NEW ORLEANS — First it was COVID-19. Then it was the delta variant. Now it’s Hurricane Ida.
Louisiana just can’t catch a break.
While many industries have found ways to get back to work amid the pandemic, tourism and hospitality are still struggling. Throw a hurricane on top of that, and it makes it even harder for some parts of Louisiana to get back on its feet.
“It’s going to be devastating to the tourism industry,” Lt. Gov. Billy Nungesser said. “The ones that fall through the cracks are the small businesses in the tourism industry.”
Hotels are doing well in the short term, Nungesser said, as they are currently full of evacuees and emergency workers helping the city and the southeastern part of the state get back on its feet.
He hopes the visitors will start eating at local “mom-and-pop restaurants to help keep them alive.”
“All the shops and the jazz musicians in the Quarter, all the fairs and festivals in those regions — it’s another year without any income,” Nungesser said. “It’s really going to be devastating. And usually during a hurricane, the whole country comes to help us.”
Nungesser said between the pandemic and natural disasters, it’s not just Louisiana that is struggling.
“With the fires in California, it’s not just Louisiana having devastation anymore so it’s going to be on the shoulders of Lousianans to pick ourselves up,” he said. “We’re going to have to get creative and help bring this economy back.”
Hurricane Ida forces plantation closure after year of low turnout
Joy Banner, communications director for the Whitney Plantation said the coronavirus pandemic has seriously affected the nonprofit organization that tells about plantation life from the perspective of the slaves.
The plantation, which opened in 2014, used to see around 100,000 visitors a year before the pandemic. That number has dropped to around 30,000, Banner said.
Her twin sister Jo Banner, executive director of the Descendants Project, said the lack of visitors is also impacting the café she owns in nearby Wallace.
When Hurricane Ida came through it caused significant damage, affecting every building at the plantation. Some of the buildings were destroyed.
“Ida came so quickly,” Joy Banner said. “Now we are going to be offline for an indefinite amount of time.”
The facility is closed until further notice so damage can be assessed and repairs made, Joy Banner said.
Fundraising efforts are underway to help restore the facility and hopefully enable it to move forward with the next phase: Creating a research center where scholars can come and study slavery in a real-life setting.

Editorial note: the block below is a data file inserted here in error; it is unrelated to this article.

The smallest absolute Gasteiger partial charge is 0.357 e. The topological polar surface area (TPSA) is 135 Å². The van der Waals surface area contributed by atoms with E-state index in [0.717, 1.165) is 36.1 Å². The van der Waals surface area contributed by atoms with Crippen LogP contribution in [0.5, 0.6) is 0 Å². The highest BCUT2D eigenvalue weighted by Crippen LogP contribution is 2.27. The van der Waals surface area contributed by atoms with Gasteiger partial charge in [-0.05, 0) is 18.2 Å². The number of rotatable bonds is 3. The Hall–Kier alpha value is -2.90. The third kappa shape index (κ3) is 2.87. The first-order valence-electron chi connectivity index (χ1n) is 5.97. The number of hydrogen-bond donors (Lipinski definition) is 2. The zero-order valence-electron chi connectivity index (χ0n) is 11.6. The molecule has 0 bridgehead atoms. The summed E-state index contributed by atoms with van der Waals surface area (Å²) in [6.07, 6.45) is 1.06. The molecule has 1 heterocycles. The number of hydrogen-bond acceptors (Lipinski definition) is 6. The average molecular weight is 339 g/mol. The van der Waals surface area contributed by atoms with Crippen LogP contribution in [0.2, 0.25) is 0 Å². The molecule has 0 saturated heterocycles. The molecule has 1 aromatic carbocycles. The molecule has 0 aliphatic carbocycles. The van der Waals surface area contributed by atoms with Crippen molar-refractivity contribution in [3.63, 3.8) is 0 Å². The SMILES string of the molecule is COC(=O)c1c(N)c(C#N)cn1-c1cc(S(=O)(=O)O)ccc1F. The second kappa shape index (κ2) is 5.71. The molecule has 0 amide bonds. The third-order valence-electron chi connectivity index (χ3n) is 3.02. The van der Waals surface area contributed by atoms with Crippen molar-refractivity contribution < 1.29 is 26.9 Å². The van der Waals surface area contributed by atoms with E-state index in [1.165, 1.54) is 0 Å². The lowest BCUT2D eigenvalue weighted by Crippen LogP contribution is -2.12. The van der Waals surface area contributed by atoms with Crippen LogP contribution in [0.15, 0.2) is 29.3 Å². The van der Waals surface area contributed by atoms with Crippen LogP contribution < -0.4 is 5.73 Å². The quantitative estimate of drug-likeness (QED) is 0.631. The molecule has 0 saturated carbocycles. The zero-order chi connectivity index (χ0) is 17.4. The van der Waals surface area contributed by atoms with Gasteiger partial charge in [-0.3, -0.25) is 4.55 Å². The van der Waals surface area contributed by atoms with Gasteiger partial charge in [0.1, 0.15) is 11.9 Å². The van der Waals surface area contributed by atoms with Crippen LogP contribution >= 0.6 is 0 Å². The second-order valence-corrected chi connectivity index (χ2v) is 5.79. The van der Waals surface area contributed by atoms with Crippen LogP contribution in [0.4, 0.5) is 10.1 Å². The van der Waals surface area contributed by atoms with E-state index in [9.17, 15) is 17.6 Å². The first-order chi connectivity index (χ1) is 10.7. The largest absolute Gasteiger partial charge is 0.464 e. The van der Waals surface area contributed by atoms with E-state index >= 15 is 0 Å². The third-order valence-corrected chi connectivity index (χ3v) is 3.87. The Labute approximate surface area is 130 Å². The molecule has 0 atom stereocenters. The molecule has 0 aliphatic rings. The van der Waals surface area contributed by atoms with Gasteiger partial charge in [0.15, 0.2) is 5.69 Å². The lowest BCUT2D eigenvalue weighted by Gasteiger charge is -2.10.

Still hopeful after nearly two years without work
Charmaine Neville walks through her neighborhood in New Orleans with her dog Nola by her side.
She spends her day visiting friends and doing little things to help other people.
But what she really wants to do, what she was born to do, is sing.
Neville grew up in New Orleans. Her father, Charles Neville, was a saxophonist and founding member of the Neville Brothers.
Like her father, Charmaine Neville has spent her life performing in New Orleans and in other venues around the world. She was a staple at Snug Harbor Jazz Bistro on Frenchmen Street for more than 40 years.
Then along came the coronavirus pandemic, and life as she knew it changed. Neville’s source of income, like so many other musicians, was completely cut off.
“There are very few musicians in New Orleans who are independently wealthy,” she said. “All of us have been struggling since Day 1.”
For more than a year she struggled. Then, as spring slowly turned into summer, the number of COVID-19 cases declined. The places that survived the pandemic slowly reopened their doors. Concerts were rescheduled.
Hope was beginning to peer over the horizon.
Then as summer hit full stride, the delta variant emerged to disrupt the music scene once again.
“It’s more deadly and more contagious,” said Neville, who was diagnosed with COVID-19 in March 2020 and still feels its effects. “It’s really frightening to think, ‘Here we go again.’”
And just when it seemed nothing else could happen to make things worse, Hurricane Ida showed up, knocking out power, flooding entire towns and leaving a path of destruction in its wake.
While New Orleans fared better than some of the other areas, more than 1 million customers were without electricity.
“Hurricane Ida came along and wiped out much of the progress made toward getting the city’s musicians back to work,” Neville said. “COVID had shut down all the clubs already.
“I’ve survived many things, but to think this storm came and disrupted everybody’s lives on top of a pandemic — we’re already out of work — clubs would open, then they’d close. Then they’d open and they’d close. It’s been rough.”
Nungesser said the economy was doing better in Louisiana with a staycation program in which Louisianans are encouraged to vacation at places in the state to support local communities in the state.
“That’s worked great the last couple years, it really has,” Nungesser said.
He also said he is working to find a way to get musicians get back on their feet by attempting to secure additional funding to help venues get grants to hire local musicians so they can get back to work.
“That isn’t rolled out yet,” he said.
Neville said she is fully vaccinated and ready to get back to work — if the blows would just stop coming.
“It’s scary. It’s very scary,” she said. “It’s hard to circumvent certain things — you don’t have food. You don’t have water. You don’t have companionship. … New Orleans is the biggest little neighborhood in the whole wide world. We love everybody. We want you to come here and enjoy what we have.”
Follow Lici Beveridge on Twitter: @licibev